The food in camp was uniformly poor. The bread always had weevils baked into it and these little black pieces one just ate-they were well and truly dead. The best feature was the fresh fruit and great tins of marmalade and jam from Australia which was splendid stuff. More important beyond opening the cans the ‘cooks’ had no hand in its preparation. Virtually all the food was imported from Australia and New Zealand for the Chinese methods of cultivation using “night soil” (human excrement) for fertilization of the ground made it impossible for Europeans to eat the local produce and salads were non existent for that reason. But when hungry there was always the Naafi and egg Banjos.
Guards were a regular occurrence. We provided guards for the barracks itself, carrying rifles with live ammunition. The Guard was always mounted in style on the enormous parade ground. While on guard we were relieved by jeep, The extensive site of the barracks too large for changeovers by foot. It also meant we had a lot to cover, or hide away in and have a quiet sit down, with one eye open for the Orderly Officer, and gaze at the stars.
We also provided a guard for an isolated ammunition dump among the hills inland of Repulse Bay. We still mounted the guard on the square and then left, but we were back in time for breakfast. This duty was quite a skive. Once at the dump we secured the gates, the only authorized entry. During the night, the inspecting Orderly Officer thus had to ring for entry giving the guard time to get out on stag, and the Guard Sergeant and the rest of the guard to wake up and get properly dressed. It was quite eerie at night being on guard here. Apart from all sorts of rustlings in the undergrowth and the constant chirping of the crickets and other insects and the odd creatures that only came out at night, it was very quiet and still. Behind the dump was rising ground and up above the stars and moon, and below and out to sea the lights of the fishing boats – for this was how they caught their fish. I used to find a cosy spot and read by the light of a torch.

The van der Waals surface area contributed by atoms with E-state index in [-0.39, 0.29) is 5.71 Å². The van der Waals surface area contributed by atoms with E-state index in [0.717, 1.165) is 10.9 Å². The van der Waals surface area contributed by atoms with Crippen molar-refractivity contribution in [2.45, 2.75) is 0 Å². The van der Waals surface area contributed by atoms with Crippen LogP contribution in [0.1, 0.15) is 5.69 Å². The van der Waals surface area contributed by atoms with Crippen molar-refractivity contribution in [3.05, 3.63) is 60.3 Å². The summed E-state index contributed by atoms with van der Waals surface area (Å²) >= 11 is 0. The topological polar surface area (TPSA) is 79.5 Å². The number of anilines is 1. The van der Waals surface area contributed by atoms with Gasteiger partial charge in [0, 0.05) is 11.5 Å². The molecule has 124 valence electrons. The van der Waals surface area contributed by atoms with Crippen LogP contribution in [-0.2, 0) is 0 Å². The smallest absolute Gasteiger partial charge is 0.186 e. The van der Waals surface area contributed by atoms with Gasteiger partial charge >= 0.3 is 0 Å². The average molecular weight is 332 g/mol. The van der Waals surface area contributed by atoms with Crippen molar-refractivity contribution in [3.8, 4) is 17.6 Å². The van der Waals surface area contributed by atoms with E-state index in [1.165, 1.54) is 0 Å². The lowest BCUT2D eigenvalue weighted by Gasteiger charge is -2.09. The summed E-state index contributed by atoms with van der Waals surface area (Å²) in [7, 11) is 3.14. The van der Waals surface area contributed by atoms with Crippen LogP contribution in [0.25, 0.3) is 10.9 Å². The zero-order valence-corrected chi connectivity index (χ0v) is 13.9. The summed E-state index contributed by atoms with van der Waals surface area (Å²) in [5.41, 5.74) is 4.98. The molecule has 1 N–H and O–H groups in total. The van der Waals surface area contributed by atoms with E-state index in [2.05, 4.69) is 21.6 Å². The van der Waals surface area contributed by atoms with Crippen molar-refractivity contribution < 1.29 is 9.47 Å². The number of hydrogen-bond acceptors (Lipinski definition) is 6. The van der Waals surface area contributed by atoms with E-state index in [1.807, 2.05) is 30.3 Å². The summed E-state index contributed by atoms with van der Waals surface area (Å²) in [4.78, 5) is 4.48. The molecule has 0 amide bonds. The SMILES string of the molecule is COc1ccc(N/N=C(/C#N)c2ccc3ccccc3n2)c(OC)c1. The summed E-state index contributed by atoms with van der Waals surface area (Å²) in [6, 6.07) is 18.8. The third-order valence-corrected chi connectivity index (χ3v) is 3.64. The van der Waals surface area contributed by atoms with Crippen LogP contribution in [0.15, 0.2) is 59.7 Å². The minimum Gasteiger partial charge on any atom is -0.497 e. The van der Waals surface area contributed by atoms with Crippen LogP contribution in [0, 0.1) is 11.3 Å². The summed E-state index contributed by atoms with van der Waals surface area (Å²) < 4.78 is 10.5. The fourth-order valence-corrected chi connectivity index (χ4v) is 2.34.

I can still remember all those wonderful nights with the sky full of bright stars and a moon and think that my friends and family at home could look up and see the same. In this way these guards enabled me to connect to home.
Stanley provided other guards, one at the Cheero Club when on 2 hour standby, and an honor for the Battery, a ceremonial guard for Government House. Only a selected few served this duty, with specially prepared uniforms, bags of ‘bull’ and extra drill on the square to ready them for the occasion.